July 12, 2017
Lunch at a roadside pig farm. Swimming in the Great Salt Lake with stinging chicken pox scabs. The winding street in San Francisco. Vegas clowns. Lamps purchased in Mexico. Having my feet be on the middle “hump” in the car. My first taco at my aunt’s hillside house. The Grand Canyon. The little boy in the window with a bare behind.
Those are part of the scattered memories of my first real road trip. I think I was five years old and for some reason, my parents thought it would be a good idea to load up our family of five into our green Ford LTD and drive across the country from Michigan to California. I mean, it was a great idea for the kids, but I can’t imagine taking that on as a parent. (Shout out to my dad!) Then again, we were pretty good kids. (Shout out to my sisters!)
Since then, I’ve been on plenty of road trips. Our family also drove to Washington, D.C. and Florida during spring breaks. We bought a camper and drove all around Michigan. (They still tease me about conflating Interlochen and Leland and asking when we were going to Lelochen.)
As an adult, I did at least a couple too many straight-through drives to South Dakota where the Air Force stationed us. There’s nothing quite like driving across the plains of South Dakota in the dead of winter – a whole lot of nothing but dark skies and snow.
There was a trip to Boston – when my two-year-old decided that would be the right time to potty train. Because there’s nothing better than a 16-hour drive when you have to stop every few hours for a toddler to try the big-girl bathroom. We also did the drive to Florida – where my husband caught the flu just in time for the return trip. We’ve done a ton of drives to Washington, D.C. and New York, including the time we were stuck on the Pennsylvania Turnpike for hours on end. We’ve even gone on international drives to Toronto and Montreal. Just a few weeks ago I wrote about my trip to Iowa with my coworkers.
And then there were the crazy international road trips. I’ll never forget the wild kidney-jarring ride up into the mountains of China where we dodged fallen boulders from an earthquake. Or the bumpy day-long rides to remote African villages, including the one where I thought the Tanzanian police might detain us because our driver was using a car that had once been used by a group trying to stage a coup. (He had purchased it without knowing this knowledge.)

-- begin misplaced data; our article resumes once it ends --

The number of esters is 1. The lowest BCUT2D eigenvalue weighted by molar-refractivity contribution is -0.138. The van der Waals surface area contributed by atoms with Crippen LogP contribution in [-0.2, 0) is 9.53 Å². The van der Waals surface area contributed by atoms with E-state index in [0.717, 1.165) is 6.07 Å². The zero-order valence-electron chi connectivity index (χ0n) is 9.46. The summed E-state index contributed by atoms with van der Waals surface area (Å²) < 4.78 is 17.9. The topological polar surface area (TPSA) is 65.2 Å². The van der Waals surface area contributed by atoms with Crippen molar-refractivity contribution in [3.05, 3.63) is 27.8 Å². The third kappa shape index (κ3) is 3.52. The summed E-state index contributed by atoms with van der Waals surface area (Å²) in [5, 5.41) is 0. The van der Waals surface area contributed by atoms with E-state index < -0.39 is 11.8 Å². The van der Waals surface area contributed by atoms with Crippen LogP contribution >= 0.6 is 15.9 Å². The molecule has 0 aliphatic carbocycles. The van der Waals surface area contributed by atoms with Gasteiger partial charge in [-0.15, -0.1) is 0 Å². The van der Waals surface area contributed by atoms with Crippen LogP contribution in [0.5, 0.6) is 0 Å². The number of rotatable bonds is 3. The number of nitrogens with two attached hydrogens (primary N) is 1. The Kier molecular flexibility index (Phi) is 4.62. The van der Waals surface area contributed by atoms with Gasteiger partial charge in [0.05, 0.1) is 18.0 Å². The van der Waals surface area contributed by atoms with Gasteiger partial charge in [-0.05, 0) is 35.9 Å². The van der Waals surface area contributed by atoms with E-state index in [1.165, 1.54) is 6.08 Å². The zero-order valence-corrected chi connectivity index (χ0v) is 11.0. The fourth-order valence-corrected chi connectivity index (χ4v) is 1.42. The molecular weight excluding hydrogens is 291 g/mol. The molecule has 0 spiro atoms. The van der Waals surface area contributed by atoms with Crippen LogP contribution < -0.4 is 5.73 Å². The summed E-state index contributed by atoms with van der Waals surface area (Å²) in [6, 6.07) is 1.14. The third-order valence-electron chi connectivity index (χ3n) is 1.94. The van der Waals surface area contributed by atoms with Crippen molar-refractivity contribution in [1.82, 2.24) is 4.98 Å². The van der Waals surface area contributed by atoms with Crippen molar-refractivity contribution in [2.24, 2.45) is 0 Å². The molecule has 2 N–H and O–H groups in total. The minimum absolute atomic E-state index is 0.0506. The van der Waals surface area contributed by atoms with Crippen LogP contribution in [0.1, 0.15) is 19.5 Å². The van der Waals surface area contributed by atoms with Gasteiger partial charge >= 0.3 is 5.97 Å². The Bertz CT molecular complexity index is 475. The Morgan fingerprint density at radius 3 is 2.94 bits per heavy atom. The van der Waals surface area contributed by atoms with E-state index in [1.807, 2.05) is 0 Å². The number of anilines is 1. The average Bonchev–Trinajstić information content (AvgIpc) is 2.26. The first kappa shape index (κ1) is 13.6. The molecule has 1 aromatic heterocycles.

A plane might get you there faster, but there’s something fun about a road trip – especially when you’re a Spartan. Next week, a group of my colleagues are setting off on The Great State Road Trip all across Michigan to highlight cool things Spartans are doing for the Mitten State. They’ll traverse from East Lansing to Detroit and up the U.P with more stops along the way. They’ll be showcasing some cool research with big impact and featuring all sorts of Spartans along the way. And, they’re inviting you to come along! Well, I mean, not joining them in their car, but by following along in real time through the university social media accounts. Or, if you like, maybe you can even try to find them if they happen to come through your town. Check out the details in MSUToday and get ready to follow along for some fun!
Lisa Cook is another Spartan who’s done her fair share of traveling. She’s an economist who not only helps students understand the impact of economic plans and policies on humans, but has used her expertise at the White House and around the world. Watch the short video in the MSUTODAY FEATURE: The human side of economics, to learn more about her work.
If you’ve taken a road trip to the south part of campus lately, you might have seen a new building near the railroad tracks. That would be the 9,370-square-foot, state-of-the-art Scene Shop for the Department of Theatre, just one of the many things Kirk Domer, the department chairperson and associate professor of scene design, has seen come to fruition during his tenure. Check out the short video in the FACULTY VOICE: Staging new opportunities, to learn why he encourages students to challenge what he does.
Anne-Sophie Bohrer, a postdoctoral research associate in the biochemistry and molecular biology department, is all about sharing her knowledge with the people of Michigan. She was recently the coordinator of the Fascination of Plants Day that brought all sorts of Spartan research to the public. Read her STUDENT VIEW: Fascination of plants, to learn more about the event and why she enjoys this kind of community work.
There are a lot of roads on this campus, and they all lead to one thing – Spartans doing their darndest to make this world a better place. But Spartan roads don’t stop in East Lansing. They stretch out across this great state, impacting people and communities in ways you can’t imagine. Spartans cross oceans, mountains, plains and fields to find places where they’re needed most. When they do, they use their drive and determination to roll up their sleeves and get to work. The road to a better future is paved with Spartans Will.
Photo by Kurt Stepntiz; video by Kevin Epling